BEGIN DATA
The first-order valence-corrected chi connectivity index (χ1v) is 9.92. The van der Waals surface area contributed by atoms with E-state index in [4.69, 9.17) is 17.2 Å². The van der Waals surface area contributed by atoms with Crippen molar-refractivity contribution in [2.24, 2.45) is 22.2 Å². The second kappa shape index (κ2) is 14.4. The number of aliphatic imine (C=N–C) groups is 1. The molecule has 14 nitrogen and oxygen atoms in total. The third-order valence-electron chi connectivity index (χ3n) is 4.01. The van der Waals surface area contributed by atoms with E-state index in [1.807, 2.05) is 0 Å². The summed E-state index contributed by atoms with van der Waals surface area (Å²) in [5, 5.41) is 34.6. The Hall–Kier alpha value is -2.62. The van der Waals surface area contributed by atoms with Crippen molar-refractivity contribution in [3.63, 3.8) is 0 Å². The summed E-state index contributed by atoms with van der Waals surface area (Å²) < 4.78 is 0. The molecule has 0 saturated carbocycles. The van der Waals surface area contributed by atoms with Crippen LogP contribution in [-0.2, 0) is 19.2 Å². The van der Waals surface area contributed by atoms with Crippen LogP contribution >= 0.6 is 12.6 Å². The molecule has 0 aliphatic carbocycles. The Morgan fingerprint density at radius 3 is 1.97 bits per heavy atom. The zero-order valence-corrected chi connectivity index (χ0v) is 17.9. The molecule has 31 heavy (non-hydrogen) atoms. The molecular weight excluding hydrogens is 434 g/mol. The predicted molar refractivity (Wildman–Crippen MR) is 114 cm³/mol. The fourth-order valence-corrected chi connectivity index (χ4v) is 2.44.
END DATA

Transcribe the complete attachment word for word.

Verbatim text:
The first-order valence-corrected chi connectivity index (χ1v) is 9.92. The van der Waals surface area contributed by atoms with E-state index in [4.69, 9.17) is 17.2 Å². The van der Waals surface area contributed by atoms with Crippen molar-refractivity contribution in [2.24, 2.45) is 22.2 Å². The second kappa shape index (κ2) is 14.4. The number of aliphatic imine (C=N–C) groups is 1. The molecule has 14 nitrogen and oxygen atoms in total. The third-order valence-electron chi connectivity index (χ3n) is 4.01. The van der Waals surface area contributed by atoms with E-state index in [1.807, 2.05) is 0 Å². The summed E-state index contributed by atoms with van der Waals surface area (Å²) in [5, 5.41) is 34.6. The Hall–Kier alpha value is -2.62. The van der Waals surface area contributed by atoms with Crippen molar-refractivity contribution in [3.63, 3.8) is 0 Å². The summed E-state index contributed by atoms with van der Waals surface area (Å²) < 4.78 is 0. The molecule has 0 saturated carbocycles. The van der Waals surface area contributed by atoms with Crippen LogP contribution in [-0.2, 0) is 19.2 Å². The van der Waals surface area contributed by atoms with Crippen LogP contribution >= 0.6 is 12.6 Å². The molecule has 0 aliphatic carbocycles. The Morgan fingerprint density at radius 3 is 1.97 bits per heavy atom. The zero-order valence-corrected chi connectivity index (χ0v) is 17.9. The molecule has 31 heavy (non-hydrogen) atoms. The molecular weight excluding hydrogens is 434 g/mol. The predicted molar refractivity (Wildman–Crippen MR) is 114 cm³/mol. The fourth-order valence-corrected chi connectivity index (χ4v) is 2.44.